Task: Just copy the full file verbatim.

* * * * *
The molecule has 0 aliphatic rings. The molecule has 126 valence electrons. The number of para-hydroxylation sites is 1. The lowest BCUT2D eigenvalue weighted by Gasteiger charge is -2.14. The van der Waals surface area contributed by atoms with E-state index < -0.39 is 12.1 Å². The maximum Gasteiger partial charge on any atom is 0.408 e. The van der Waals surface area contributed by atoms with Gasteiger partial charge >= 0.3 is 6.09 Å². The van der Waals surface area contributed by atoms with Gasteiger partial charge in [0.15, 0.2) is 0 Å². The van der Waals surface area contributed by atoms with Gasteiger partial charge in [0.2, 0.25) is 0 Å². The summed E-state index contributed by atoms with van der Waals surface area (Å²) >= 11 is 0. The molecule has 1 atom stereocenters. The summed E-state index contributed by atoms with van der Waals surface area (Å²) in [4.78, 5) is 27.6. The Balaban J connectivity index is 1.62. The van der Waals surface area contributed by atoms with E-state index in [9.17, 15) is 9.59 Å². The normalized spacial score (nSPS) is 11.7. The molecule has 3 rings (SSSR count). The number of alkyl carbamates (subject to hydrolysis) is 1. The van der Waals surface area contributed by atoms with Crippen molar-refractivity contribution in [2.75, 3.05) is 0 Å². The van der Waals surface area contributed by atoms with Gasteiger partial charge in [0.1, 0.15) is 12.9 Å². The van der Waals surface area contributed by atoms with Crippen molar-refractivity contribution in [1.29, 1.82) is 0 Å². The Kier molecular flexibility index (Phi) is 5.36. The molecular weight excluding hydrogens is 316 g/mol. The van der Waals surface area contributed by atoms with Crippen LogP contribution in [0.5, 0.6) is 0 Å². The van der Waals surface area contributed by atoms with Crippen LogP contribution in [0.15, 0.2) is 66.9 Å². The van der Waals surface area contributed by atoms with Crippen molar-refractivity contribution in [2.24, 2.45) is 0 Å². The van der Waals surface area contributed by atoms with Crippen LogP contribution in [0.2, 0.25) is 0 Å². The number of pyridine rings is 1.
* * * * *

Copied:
The molecule has 0 aliphatic rings. The molecule has 126 valence electrons. The number of para-hydroxylation sites is 1. The lowest BCUT2D eigenvalue weighted by Gasteiger charge is -2.14. The van der Waals surface area contributed by atoms with E-state index < -0.39 is 12.1 Å². The maximum Gasteiger partial charge on any atom is 0.408 e. The van der Waals surface area contributed by atoms with Gasteiger partial charge >= 0.3 is 6.09 Å². The van der Waals surface area contributed by atoms with Gasteiger partial charge in [0.15, 0.2) is 0 Å². The van der Waals surface area contributed by atoms with Gasteiger partial charge in [0.2, 0.25) is 0 Å². The summed E-state index contributed by atoms with van der Waals surface area (Å²) >= 11 is 0. The molecule has 1 atom stereocenters. The summed E-state index contributed by atoms with van der Waals surface area (Å²) in [4.78, 5) is 27.6. The Balaban J connectivity index is 1.62. The van der Waals surface area contributed by atoms with E-state index in [9.17, 15) is 9.59 Å². The normalized spacial score (nSPS) is 11.7. The molecule has 3 rings (SSSR count). The number of alkyl carbamates (subject to hydrolysis) is 1. The van der Waals surface area contributed by atoms with Crippen molar-refractivity contribution in [2.75, 3.05) is 0 Å². The van der Waals surface area contributed by atoms with Gasteiger partial charge in [0.1, 0.15) is 12.9 Å². The van der Waals surface area contributed by atoms with Crippen molar-refractivity contribution in [1.29, 1.82) is 0 Å². The Kier molecular flexibility index (Phi) is 5.36. The molecular weight excluding hydrogens is 316 g/mol. The van der Waals surface area contributed by atoms with Crippen LogP contribution in [0.5, 0.6) is 0 Å². The van der Waals surface area contributed by atoms with Crippen LogP contribution in [0.15, 0.2) is 66.9 Å². The van der Waals surface area contributed by atoms with Crippen molar-refractivity contribution in [2.24, 2.45) is 0 Å². The van der Waals surface area contributed by atoms with Crippen LogP contribution in [0.2, 0.25) is 0 Å². The number of pyridine rings is 1.